Oh I cannot escape the words which are found within this passage of Scripture, for the words which we find here within it bring us face to face with the awesome and powerful truth that Jesus is indeed manifested among those who are hungry, among those who are thirsty, among those who are sick, among those who are naked, and among those who are in prison. The more you read the words which are found within this passage the more you will be brought face to face with the awesome and powerful statement that Jesus made, and how He declared whatever we did unto the least of these, and whenever we did it unto the least of these we did it unto Him. OH we cannot quickly ignore and move past this truly astonishing and captivating reality, for it highlights and underscores something that is more often than not overlooked when we think about serving others. More often than not we view and consider serving others as simply being about our humbling ourselves to serve them and to somehow minister unto and among them, and yet Jesus within this particular portion of Scripture emphatically declares that our service unto others is actually far greater than serving them. The very fact that Jesus would and could declare that whatever we did unto the least of these we did unto Him wonderfully and powerful suggests that we can see, we can feel, we can hear, and we can interact with Jesus each and every day all around us. FINDING JESUS IN THE NEED! SEEING JESUS IN THE NEED! HEARING JESUS IN THE NEED! Please do not miss and lose sight of those three declarations, for there have been countless men and women who have at one point in time or another felt and declared that they have not been able to see Jesus, nor have they been able to feel Jesus. There have been countless times when men and women within the body of Christ have found themselves wondering where Jesus is within their lives, and where Jesus is within their circumstances.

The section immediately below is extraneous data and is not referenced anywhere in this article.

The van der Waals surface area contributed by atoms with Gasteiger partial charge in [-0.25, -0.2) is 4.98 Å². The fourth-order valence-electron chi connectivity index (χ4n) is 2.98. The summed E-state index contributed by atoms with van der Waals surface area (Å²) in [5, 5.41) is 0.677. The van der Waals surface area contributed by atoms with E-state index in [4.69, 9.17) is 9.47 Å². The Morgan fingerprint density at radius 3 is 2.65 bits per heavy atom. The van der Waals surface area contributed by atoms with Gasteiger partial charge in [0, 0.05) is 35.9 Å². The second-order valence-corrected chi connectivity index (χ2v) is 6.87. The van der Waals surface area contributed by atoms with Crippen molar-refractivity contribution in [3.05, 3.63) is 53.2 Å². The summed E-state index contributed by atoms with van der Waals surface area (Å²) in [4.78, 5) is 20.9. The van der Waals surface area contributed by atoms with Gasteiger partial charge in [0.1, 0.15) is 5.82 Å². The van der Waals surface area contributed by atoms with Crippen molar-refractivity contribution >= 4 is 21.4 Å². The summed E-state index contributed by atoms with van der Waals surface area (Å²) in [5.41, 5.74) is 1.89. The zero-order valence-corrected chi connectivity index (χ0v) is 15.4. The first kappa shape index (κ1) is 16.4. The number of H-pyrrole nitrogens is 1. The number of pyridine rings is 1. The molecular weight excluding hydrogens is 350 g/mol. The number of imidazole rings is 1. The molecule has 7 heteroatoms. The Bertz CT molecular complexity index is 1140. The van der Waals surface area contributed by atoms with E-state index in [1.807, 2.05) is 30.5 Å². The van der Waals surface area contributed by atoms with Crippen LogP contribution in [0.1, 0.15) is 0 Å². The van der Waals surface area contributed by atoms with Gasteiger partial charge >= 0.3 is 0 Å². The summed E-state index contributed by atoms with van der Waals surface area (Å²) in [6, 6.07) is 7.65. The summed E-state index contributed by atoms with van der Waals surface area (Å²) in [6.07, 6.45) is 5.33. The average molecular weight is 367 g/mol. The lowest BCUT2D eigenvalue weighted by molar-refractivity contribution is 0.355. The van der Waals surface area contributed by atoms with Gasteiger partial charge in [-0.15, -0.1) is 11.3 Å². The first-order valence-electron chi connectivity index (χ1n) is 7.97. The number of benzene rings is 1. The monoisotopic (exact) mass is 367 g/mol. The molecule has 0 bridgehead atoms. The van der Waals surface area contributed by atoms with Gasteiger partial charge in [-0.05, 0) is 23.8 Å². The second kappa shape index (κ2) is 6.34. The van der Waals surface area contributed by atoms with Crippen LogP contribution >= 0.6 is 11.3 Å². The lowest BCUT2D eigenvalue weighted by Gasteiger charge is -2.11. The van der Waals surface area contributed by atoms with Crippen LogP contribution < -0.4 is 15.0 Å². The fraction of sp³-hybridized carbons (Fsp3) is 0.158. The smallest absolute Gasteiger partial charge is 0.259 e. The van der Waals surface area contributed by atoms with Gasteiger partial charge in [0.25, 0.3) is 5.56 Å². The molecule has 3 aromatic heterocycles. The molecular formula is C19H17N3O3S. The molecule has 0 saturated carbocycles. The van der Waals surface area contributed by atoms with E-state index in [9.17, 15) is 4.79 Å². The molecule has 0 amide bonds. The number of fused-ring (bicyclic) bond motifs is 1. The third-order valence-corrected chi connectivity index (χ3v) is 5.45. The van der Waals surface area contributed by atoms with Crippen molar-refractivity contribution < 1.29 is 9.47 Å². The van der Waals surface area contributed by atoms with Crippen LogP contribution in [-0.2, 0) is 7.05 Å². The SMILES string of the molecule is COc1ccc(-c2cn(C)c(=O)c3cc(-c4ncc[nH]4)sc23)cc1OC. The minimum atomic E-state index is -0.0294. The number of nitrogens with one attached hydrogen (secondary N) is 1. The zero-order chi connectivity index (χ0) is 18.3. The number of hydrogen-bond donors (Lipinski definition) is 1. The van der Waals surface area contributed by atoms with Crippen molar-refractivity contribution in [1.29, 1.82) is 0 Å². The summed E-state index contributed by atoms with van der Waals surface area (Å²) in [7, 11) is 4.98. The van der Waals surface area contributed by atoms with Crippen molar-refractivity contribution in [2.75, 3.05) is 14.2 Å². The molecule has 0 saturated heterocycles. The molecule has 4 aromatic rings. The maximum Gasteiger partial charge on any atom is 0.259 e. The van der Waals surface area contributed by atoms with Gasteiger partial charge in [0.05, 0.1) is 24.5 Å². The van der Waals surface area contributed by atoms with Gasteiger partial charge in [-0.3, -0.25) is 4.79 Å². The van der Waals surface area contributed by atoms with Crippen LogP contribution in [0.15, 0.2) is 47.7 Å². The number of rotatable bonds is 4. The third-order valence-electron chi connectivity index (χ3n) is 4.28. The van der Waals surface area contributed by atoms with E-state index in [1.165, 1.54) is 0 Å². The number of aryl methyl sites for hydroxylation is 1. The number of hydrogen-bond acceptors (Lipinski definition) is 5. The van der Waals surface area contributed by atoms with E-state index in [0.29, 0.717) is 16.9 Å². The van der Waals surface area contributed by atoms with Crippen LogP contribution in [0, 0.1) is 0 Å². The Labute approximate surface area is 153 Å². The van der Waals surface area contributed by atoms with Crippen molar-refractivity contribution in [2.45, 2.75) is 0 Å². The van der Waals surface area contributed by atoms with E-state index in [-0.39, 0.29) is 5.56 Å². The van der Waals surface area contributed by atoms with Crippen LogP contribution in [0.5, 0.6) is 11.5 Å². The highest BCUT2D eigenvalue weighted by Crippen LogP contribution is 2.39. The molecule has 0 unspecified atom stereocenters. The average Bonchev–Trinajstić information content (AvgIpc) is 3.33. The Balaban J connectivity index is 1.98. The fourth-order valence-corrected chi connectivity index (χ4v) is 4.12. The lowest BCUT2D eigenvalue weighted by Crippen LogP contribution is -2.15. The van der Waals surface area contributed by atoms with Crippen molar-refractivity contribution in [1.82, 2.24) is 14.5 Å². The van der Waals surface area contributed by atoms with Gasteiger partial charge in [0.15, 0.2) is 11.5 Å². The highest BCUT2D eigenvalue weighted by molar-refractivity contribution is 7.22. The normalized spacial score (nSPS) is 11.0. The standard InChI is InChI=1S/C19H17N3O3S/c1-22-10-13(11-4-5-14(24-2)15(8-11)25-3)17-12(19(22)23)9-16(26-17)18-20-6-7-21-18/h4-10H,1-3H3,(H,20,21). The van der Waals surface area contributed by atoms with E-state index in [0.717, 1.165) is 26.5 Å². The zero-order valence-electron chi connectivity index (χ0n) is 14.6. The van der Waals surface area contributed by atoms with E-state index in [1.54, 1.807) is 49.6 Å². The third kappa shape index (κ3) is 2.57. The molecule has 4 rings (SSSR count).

FINDING JESUS IN THE STREETS! FINDING JESUS IN THE PRISONS! FINDING JESUS IN THE HOSPITALS! FINDING JESUS IN THOSE PLACES WE WOULD OTHERWISE AVOID! I am sitting here right now thinking about and considering the words which are found within this passage of Scripture and I am brought face to face with the fact that there have been times within our lives as the people of God when we have felt as though the presence of Jesus within our lives and among us in our midst is entirely and altogether absent. What’s more, is I would even dare say that there are church buildings which haven’t felt or experienced the manifest presence of the Lord Jesus Christ in quite some time, and have oftentimes wondered where He is and where He has been. What makes this particular thought and idea so incredibly captivating is when you think about and consider the fact that more often than not there are times within our lives when Jesus cannot be found within the four walls of our church buildings and is going to be found in the four walls of a hospital, or even within the four walls of a prison. You wouldn’t think, nor would you even consider this to be true, however, the truth of the matter is that there are times within our lives when have felt distant from the Lord, and when we have felt as though He has been silent and absent within our lives. The more we think about and consider this particular truth and reality the more we are brought face to face with the fact that there are times within our lives when in order to find the Lord Jesus Christ we must needs be willing to move beyond ourselves, and we must be willing to move beyond the four walls of our church buildings, and move beyond the pews that are found within those buildings. Oh I find myself being absolutely captivated with the fact that there are times within our lives when we are invited into the streets, and we are invited into those places which might even be uncomfortable for us, and it is in those places we can and will find and experience the Lord Jesus Christ. There are times within our lives when we cannot and will not find Jesus in the midst of our church buildings, and that which He is doing is actually inviting us into the streets—into the place where the need is great, and where the opportunity to serve is truly plenteous.